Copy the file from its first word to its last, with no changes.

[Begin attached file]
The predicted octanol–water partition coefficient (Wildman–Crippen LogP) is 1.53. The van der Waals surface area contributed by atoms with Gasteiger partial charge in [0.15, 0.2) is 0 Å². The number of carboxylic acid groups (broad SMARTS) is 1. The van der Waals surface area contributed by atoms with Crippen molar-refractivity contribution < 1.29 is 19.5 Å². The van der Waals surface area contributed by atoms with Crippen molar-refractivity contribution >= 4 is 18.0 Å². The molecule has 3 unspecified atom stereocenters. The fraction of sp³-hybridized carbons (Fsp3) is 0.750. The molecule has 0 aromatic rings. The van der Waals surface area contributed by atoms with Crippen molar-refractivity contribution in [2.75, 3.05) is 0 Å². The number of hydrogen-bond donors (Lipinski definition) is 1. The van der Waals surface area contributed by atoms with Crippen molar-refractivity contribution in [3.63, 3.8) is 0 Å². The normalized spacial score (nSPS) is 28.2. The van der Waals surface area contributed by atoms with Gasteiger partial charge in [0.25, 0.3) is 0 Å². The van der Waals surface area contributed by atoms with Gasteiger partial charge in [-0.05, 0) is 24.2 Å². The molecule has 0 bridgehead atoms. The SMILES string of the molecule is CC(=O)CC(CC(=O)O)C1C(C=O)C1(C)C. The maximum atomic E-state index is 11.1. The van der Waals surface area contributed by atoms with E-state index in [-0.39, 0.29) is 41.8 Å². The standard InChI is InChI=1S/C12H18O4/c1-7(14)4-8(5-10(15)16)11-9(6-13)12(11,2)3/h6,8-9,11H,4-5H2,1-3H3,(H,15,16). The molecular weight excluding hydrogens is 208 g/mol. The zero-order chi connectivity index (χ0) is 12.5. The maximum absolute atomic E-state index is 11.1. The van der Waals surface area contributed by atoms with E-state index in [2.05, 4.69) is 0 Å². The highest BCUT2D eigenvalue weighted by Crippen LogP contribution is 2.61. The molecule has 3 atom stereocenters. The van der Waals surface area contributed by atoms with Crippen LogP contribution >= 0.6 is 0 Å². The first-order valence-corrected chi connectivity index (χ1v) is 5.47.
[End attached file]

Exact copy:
The predicted octanol–water partition coefficient (Wildman–Crippen LogP) is 1.53. The van der Waals surface area contributed by atoms with Gasteiger partial charge in [0.15, 0.2) is 0 Å². The number of carboxylic acid groups (broad SMARTS) is 1. The van der Waals surface area contributed by atoms with Crippen molar-refractivity contribution < 1.29 is 19.5 Å². The van der Waals surface area contributed by atoms with Crippen molar-refractivity contribution >= 4 is 18.0 Å². The molecule has 3 unspecified atom stereocenters. The fraction of sp³-hybridized carbons (Fsp3) is 0.750. The molecule has 0 aromatic rings. The van der Waals surface area contributed by atoms with Crippen molar-refractivity contribution in [2.75, 3.05) is 0 Å². The number of hydrogen-bond donors (Lipinski definition) is 1. The van der Waals surface area contributed by atoms with Crippen molar-refractivity contribution in [3.63, 3.8) is 0 Å². The normalized spacial score (nSPS) is 28.2. The van der Waals surface area contributed by atoms with Gasteiger partial charge in [0.25, 0.3) is 0 Å². The van der Waals surface area contributed by atoms with Gasteiger partial charge in [-0.05, 0) is 24.2 Å². The molecule has 0 bridgehead atoms. The SMILES string of the molecule is CC(=O)CC(CC(=O)O)C1C(C=O)C1(C)C. The maximum atomic E-state index is 11.1. The van der Waals surface area contributed by atoms with E-state index in [-0.39, 0.29) is 41.8 Å². The standard InChI is InChI=1S/C12H18O4/c1-7(14)4-8(5-10(15)16)11-9(6-13)12(11,2)3/h6,8-9,11H,4-5H2,1-3H3,(H,15,16). The molecular weight excluding hydrogens is 208 g/mol. The zero-order chi connectivity index (χ0) is 12.5. The maximum absolute atomic E-state index is 11.1. The van der Waals surface area contributed by atoms with E-state index in [2.05, 4.69) is 0 Å². The highest BCUT2D eigenvalue weighted by Crippen LogP contribution is 2.61. The molecule has 3 atom stereocenters. The van der Waals surface area contributed by atoms with Crippen LogP contribution >= 0.6 is 0 Å². The first-order valence-corrected chi connectivity index (χ1v) is 5.47.